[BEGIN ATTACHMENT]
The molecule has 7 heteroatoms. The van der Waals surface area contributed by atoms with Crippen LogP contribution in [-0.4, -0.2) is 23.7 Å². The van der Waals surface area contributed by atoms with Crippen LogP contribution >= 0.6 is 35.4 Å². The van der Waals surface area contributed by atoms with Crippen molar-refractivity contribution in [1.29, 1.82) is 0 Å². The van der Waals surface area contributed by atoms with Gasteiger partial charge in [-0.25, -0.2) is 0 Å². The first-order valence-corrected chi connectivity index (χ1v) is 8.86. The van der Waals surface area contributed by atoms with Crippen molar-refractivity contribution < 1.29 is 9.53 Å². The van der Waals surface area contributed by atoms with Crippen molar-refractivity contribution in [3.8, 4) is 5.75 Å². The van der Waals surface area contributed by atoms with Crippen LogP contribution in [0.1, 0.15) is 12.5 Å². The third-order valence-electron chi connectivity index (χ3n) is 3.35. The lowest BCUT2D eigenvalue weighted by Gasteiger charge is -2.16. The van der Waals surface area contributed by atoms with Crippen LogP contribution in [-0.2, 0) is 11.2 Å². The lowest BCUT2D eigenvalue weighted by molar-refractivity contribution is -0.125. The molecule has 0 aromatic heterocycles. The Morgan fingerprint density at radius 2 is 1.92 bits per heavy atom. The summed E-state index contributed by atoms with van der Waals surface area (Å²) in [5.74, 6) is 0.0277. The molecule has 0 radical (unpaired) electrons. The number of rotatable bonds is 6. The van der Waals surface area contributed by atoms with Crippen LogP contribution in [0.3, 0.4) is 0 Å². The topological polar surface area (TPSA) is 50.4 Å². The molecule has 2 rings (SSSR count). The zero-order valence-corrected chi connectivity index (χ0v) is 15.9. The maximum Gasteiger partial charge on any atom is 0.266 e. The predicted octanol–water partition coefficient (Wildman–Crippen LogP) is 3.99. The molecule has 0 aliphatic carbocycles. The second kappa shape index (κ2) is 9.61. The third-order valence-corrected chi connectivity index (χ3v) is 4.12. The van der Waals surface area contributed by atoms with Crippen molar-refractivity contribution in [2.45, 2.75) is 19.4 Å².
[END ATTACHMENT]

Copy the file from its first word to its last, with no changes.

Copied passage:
The molecule has 7 heteroatoms. The van der Waals surface area contributed by atoms with Crippen LogP contribution in [-0.4, -0.2) is 23.7 Å². The van der Waals surface area contributed by atoms with Crippen LogP contribution >= 0.6 is 35.4 Å². The van der Waals surface area contributed by atoms with Crippen molar-refractivity contribution in [1.29, 1.82) is 0 Å². The van der Waals surface area contributed by atoms with Gasteiger partial charge in [-0.25, -0.2) is 0 Å². The first-order valence-corrected chi connectivity index (χ1v) is 8.86. The van der Waals surface area contributed by atoms with Crippen molar-refractivity contribution < 1.29 is 9.53 Å². The van der Waals surface area contributed by atoms with Crippen molar-refractivity contribution in [3.8, 4) is 5.75 Å². The van der Waals surface area contributed by atoms with Crippen LogP contribution in [0.1, 0.15) is 12.5 Å². The third-order valence-electron chi connectivity index (χ3n) is 3.35. The lowest BCUT2D eigenvalue weighted by Gasteiger charge is -2.16. The van der Waals surface area contributed by atoms with Crippen LogP contribution in [-0.2, 0) is 11.2 Å². The lowest BCUT2D eigenvalue weighted by molar-refractivity contribution is -0.125. The molecule has 0 aromatic heterocycles. The Morgan fingerprint density at radius 2 is 1.92 bits per heavy atom. The summed E-state index contributed by atoms with van der Waals surface area (Å²) in [5.74, 6) is 0.0277. The molecule has 0 radical (unpaired) electrons. The number of rotatable bonds is 6. The van der Waals surface area contributed by atoms with Crippen LogP contribution in [0.3, 0.4) is 0 Å². The topological polar surface area (TPSA) is 50.4 Å². The molecule has 2 rings (SSSR count). The zero-order valence-corrected chi connectivity index (χ0v) is 15.9. The maximum Gasteiger partial charge on any atom is 0.266 e. The predicted octanol–water partition coefficient (Wildman–Crippen LogP) is 3.99. The molecule has 0 aliphatic carbocycles. The second kappa shape index (κ2) is 9.61. The third-order valence-corrected chi connectivity index (χ3v) is 4.12. The van der Waals surface area contributed by atoms with Crippen molar-refractivity contribution in [2.45, 2.75) is 19.4 Å².